It’s also worth noting that apart from the second question, the rest start with ‘what’, which suggests that the questions ask about things (I know it’s more complex). Only the how-question explicitly asks for verbs, so to say. The others don’t.
This focus on things is so strong that even a question that, I think, is aimed to get me talking, “What is your story?”, still explicitly asks me to describe my story, rather than tell it. I do understand, of course, that the question is unlikely to be understood like that, still, the point is linguistically valid. And as the authors are doggedly pursuing some sort of psychological language purity, the point is important.
Moreover, I have no idea why the only question which seems to open narrative space, is asked at the end of the interview. This goes against any conversation guide in psychology or psychiatry that I am aware of. To my mind, it makes no sense at all. The only explanation for it I can think of is that the Framework’s conceptual/ideological agenda is so strong that a patient simply cannot be allowed to talk freely. S/he must conform to the conversational plan set up by the clinicians and say what has happened to her/him. A story starting with ‘I am sad.’ seems unwelcome and is linguistically discouraged. I find this completely incomprehensible.
Let me now offer a few other comments. I quite dislike the use of ‘it’ in the questions. Even assuming that I can answer the question about what has happened to me, I really dislike what is likely to be complex and fuzzy, to be transformed into an easy ‘it’ which now has been identified and is ready for the Frameworker’s inspection and intervention. I don’t want to venture into the realm of psychological stuff, still, I would suggest that there might not be this ‘it’ to be easily identified. But what do I know?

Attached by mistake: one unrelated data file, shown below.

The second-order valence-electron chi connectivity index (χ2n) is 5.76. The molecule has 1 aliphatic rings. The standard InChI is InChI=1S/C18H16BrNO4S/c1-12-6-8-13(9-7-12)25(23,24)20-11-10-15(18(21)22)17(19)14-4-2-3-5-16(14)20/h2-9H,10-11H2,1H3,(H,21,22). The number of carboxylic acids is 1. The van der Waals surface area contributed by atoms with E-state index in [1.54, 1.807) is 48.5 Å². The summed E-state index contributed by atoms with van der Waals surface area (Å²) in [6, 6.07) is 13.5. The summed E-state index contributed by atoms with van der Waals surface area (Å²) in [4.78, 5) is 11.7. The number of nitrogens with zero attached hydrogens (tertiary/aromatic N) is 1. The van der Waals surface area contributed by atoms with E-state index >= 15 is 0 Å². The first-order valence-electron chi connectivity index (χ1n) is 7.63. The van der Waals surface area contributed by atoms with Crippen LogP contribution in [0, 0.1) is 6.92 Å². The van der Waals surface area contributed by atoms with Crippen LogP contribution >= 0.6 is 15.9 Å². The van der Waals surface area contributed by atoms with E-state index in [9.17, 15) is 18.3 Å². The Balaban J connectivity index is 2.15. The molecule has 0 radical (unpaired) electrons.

My final point about the questions is about
What did you have to do to survive?
I don’t understand it because this question takes away any possibility of ‘my strengths’. When you ask about what I had to do, you ask me about external forces that compelled me to do things (I do know it’s more complex). And I really don’t understand why, preserving the structure of the question, you can’t ask the patient
What did you do to survive?
That opens possibilities of me telling you what I had to do, but it doesn’t force my hand. Is it really so bloody important to shove this power thing down my throat that I cannot simply tell you that I did something? Like, I did. You know. Because I’m strong, cool, handsome or overweight. Give me a bloody chance, for pity’s sake!! Interestingly, I can only answer the question about ‘my strengths’ only after the previous one took care of them. Bloody hell, I will not catch a break, will I?
No, I am not going to comment on the verb ‘survive’. I just despair at this default dramatization of life. And I also cannot understand why not ask simply:
How did you respond/react/do?
You know, focusing on the verbs. I’m suggesting this because I sooo know that asking:
Tell me more about it.
is impossible. The Framework cannot possibly allow this, can it?
As is probably clear, I don’t like this part of the Framework. I think it imposes its agenda on me, the patient, it rams it into me, so I can’t breathe. There is nothing about ‘supporting narratives’ in it. If anything it elicits narratives which the Framework wants. And for a conceptual framework which is so keen to tell me how important language is, it should do much more soul-searching with regard to how it speaks to me. At the moment, I am not speaking back.